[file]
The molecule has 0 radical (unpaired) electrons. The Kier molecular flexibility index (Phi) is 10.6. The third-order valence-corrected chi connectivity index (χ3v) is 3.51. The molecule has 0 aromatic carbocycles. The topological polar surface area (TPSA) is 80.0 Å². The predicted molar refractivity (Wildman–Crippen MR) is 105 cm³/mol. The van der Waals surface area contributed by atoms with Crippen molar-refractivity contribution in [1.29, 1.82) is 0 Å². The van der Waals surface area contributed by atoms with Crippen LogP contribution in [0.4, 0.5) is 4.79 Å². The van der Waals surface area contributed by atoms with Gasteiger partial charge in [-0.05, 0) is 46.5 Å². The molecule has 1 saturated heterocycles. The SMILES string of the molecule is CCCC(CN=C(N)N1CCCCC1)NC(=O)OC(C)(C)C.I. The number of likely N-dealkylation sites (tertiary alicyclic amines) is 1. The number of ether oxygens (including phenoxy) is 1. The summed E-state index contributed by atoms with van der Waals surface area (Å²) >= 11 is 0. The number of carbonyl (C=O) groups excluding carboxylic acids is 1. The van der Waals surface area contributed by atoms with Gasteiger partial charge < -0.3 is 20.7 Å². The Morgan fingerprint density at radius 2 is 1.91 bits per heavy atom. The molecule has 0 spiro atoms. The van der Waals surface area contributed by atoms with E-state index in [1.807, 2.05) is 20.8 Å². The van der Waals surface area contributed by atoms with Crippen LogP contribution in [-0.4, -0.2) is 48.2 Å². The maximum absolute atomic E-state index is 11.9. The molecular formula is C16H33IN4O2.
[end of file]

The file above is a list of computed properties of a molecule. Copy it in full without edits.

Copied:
The molecule has 0 radical (unpaired) electrons. The Kier molecular flexibility index (Phi) is 10.6. The third-order valence-corrected chi connectivity index (χ3v) is 3.51. The molecule has 0 aromatic carbocycles. The topological polar surface area (TPSA) is 80.0 Å². The predicted molar refractivity (Wildman–Crippen MR) is 105 cm³/mol. The van der Waals surface area contributed by atoms with Crippen molar-refractivity contribution in [1.29, 1.82) is 0 Å². The van der Waals surface area contributed by atoms with Crippen LogP contribution in [0.4, 0.5) is 4.79 Å². The van der Waals surface area contributed by atoms with Gasteiger partial charge in [-0.05, 0) is 46.5 Å². The molecule has 1 saturated heterocycles. The SMILES string of the molecule is CCCC(CN=C(N)N1CCCCC1)NC(=O)OC(C)(C)C.I. The number of likely N-dealkylation sites (tertiary alicyclic amines) is 1. The number of ether oxygens (including phenoxy) is 1. The summed E-state index contributed by atoms with van der Waals surface area (Å²) >= 11 is 0. The number of carbonyl (C=O) groups excluding carboxylic acids is 1. The van der Waals surface area contributed by atoms with Gasteiger partial charge < -0.3 is 20.7 Å². The Morgan fingerprint density at radius 2 is 1.91 bits per heavy atom. The molecule has 0 spiro atoms. The van der Waals surface area contributed by atoms with E-state index in [1.807, 2.05) is 20.8 Å². The van der Waals surface area contributed by atoms with Crippen LogP contribution in [-0.4, -0.2) is 48.2 Å². The maximum absolute atomic E-state index is 11.9. The molecular formula is C16H33IN4O2.